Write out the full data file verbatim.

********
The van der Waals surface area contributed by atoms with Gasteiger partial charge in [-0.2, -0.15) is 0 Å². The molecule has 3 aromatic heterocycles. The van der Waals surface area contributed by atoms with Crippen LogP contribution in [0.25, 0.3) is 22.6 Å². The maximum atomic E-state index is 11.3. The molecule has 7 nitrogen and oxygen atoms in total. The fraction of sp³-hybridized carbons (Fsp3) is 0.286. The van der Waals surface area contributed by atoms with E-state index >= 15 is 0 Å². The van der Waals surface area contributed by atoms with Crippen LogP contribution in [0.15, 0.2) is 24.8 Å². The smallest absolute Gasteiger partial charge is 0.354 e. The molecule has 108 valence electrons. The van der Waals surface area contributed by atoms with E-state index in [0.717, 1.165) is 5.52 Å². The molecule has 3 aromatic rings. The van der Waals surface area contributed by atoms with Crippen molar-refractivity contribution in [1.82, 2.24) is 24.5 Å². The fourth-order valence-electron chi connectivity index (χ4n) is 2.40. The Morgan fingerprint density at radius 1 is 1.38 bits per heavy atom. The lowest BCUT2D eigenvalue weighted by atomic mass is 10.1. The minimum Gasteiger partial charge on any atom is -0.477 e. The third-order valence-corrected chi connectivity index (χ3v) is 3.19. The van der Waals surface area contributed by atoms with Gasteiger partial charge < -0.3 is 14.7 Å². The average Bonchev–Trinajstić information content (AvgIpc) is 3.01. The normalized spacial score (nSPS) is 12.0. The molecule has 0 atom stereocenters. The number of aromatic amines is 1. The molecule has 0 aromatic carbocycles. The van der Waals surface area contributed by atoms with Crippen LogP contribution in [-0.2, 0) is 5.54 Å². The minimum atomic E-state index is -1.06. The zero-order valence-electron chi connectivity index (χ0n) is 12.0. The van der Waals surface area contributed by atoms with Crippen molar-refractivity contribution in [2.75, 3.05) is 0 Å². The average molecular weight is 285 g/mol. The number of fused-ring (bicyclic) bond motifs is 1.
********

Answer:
The van der Waals surface area contributed by atoms with Gasteiger partial charge in [-0.2, -0.15) is 0 Å². The molecule has 3 aromatic heterocycles. The van der Waals surface area contributed by atoms with Crippen LogP contribution in [0.25, 0.3) is 22.6 Å². The maximum atomic E-state index is 11.3. The molecule has 7 nitrogen and oxygen atoms in total. The fraction of sp³-hybridized carbons (Fsp3) is 0.286. The van der Waals surface area contributed by atoms with E-state index >= 15 is 0 Å². The van der Waals surface area contributed by atoms with Crippen LogP contribution in [0.15, 0.2) is 24.8 Å². The smallest absolute Gasteiger partial charge is 0.354 e. The molecule has 108 valence electrons. The van der Waals surface area contributed by atoms with E-state index in [0.717, 1.165) is 5.52 Å². The molecule has 3 aromatic rings. The van der Waals surface area contributed by atoms with Crippen molar-refractivity contribution in [1.82, 2.24) is 24.5 Å². The fourth-order valence-electron chi connectivity index (χ4n) is 2.40. The Morgan fingerprint density at radius 1 is 1.38 bits per heavy atom. The lowest BCUT2D eigenvalue weighted by atomic mass is 10.1. The minimum Gasteiger partial charge on any atom is -0.477 e. The third-order valence-corrected chi connectivity index (χ3v) is 3.19. The van der Waals surface area contributed by atoms with Gasteiger partial charge < -0.3 is 14.7 Å². The average Bonchev–Trinajstić information content (AvgIpc) is 3.01. The normalized spacial score (nSPS) is 12.0. The molecule has 0 atom stereocenters. The number of aromatic amines is 1. The molecule has 0 aromatic carbocycles. The van der Waals surface area contributed by atoms with Crippen LogP contribution in [-0.2, 0) is 5.54 Å². The minimum atomic E-state index is -1.06. The zero-order valence-electron chi connectivity index (χ0n) is 12.0. The van der Waals surface area contributed by atoms with Crippen molar-refractivity contribution in [2.75, 3.05) is 0 Å². The average molecular weight is 285 g/mol. The number of fused-ring (bicyclic) bond motifs is 1.